Some land managers want to shift 100 percent of the liability to the trail building organization. Land managers’ legal counsel often encourage shifting as much of the liability to other entities. They do this contractually with a user agreement, memorandum of understanding, etc. According to Rich Edwards, Director of Construction & Operations for Trail Solutions a division of the International Mountain Bicycling Association, IMBA recommends the managing agency bear the liability for operating public recreational trails and that reducing risk for the partnership trail advocacy group is in all parties’ interest. He contends that it is unreasonable to push liability to a non-governmental volunteer organization as they do not have any control over the land the trails are on. If the trails were affected by a rainstorm/windstorm or land management operations, they are not in the position to close them to prevent damage, yet they are responsible for maintenance liabilities. He also says there are many trail advocacy groups that have entered into agreements that are lopsided from a liability standpoint.
Other methods to reduce liability claims
Appropriate signage is one way to reduce risk. Having a very detailed description of the trail system and specific trail is as important as having “difficulty rating.” The issue is the relative subjectivity of the trail difficulty ratings. A blue trail in the Pacific NW, is likely much more technical and difficult to a rider who is used to riding upper Midwest trails. The spectrum of Blue (intermediate) trails is very large. This is why the detailed description at the trailhead is important.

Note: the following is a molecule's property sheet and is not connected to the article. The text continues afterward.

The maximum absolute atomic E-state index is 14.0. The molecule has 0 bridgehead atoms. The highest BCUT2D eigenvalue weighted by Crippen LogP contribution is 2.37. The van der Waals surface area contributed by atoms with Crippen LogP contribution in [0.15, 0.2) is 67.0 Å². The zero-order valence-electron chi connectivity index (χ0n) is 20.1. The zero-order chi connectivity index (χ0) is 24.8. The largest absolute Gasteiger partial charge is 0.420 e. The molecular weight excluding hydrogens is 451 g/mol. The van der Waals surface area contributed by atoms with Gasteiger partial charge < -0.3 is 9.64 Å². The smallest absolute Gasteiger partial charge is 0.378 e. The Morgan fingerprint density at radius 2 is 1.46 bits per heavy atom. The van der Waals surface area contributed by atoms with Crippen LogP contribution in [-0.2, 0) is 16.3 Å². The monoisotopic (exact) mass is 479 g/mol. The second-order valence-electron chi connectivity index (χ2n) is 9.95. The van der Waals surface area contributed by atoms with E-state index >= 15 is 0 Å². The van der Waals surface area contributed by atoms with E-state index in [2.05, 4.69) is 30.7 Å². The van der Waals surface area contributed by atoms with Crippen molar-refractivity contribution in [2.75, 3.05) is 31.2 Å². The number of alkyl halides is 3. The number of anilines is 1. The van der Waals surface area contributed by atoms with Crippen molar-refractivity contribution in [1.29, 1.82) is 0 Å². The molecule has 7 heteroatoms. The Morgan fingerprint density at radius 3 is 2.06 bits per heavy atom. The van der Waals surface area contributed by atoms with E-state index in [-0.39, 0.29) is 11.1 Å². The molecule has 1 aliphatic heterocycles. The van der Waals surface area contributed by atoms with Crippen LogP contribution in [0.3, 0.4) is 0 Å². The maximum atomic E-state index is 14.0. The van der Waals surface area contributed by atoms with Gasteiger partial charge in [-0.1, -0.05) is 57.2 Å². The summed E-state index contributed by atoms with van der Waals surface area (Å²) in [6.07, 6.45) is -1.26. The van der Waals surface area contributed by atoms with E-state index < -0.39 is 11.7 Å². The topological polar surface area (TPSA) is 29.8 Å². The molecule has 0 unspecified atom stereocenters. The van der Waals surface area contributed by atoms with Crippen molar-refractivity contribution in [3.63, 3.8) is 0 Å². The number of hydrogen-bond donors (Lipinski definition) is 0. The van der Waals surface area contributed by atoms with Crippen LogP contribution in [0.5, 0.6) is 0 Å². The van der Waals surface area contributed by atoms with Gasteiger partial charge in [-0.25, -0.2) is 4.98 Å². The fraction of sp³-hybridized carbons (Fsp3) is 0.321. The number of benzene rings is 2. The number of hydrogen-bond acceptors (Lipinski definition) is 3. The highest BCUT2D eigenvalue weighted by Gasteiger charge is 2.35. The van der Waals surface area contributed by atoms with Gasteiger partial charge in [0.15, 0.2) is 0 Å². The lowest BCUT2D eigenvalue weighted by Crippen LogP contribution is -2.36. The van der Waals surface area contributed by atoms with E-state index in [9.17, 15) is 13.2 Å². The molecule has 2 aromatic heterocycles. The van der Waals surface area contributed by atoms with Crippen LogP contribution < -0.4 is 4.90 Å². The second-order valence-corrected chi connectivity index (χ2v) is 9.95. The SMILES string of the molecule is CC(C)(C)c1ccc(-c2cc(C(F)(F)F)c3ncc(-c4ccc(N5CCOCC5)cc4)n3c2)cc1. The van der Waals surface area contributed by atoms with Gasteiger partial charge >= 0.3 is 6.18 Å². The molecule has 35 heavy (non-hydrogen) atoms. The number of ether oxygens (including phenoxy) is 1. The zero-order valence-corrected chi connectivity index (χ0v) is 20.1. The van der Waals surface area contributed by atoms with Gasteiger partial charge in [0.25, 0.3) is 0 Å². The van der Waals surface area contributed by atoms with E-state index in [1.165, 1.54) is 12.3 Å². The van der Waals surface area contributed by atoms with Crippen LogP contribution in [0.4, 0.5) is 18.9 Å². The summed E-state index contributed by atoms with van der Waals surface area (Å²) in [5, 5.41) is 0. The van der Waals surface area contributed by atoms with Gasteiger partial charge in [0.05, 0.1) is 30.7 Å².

Unfortunately, the signage is not “one size fits all,” as certain states may feel describing how dangerous a trail is could be an “admission” that the trail is unsafe. He cited a sign in Florida at a local bike park that says “The decisions you make determine whether you ride, walk or get carried out of here.” That language may work in one state, but may backfire in another. He mentioned that in many locations, the public is also unaware of the risks created by just being in unbuilt open space. The natural landscape contains a variety of threats from terrain, animals, dangerous plants, multiple disease vectors, weather, lighting, overhead impacts and more. All natural areas are dangerous and some much more than others. Visitors to a trail in these locations should be aware of the risks they are undertaking.
Personally, I believe the best way to reduce the risk of claims is to do a thorough review of their MOU/Contract with the various land managers. Obviously, this is much easier to do on the “front end,” versus after the agreement has been signed. Most clubs have long standing MOU’s that may be difficult to change after the fact. If a trail advocacy group cannot get out of the MOU/contract, they really need to concentrate on systematic maintenance of the existing trails and technical trail features, as well as crafting the proper signage at their trailheads, concentrating on words to “avoid” to help limit liability.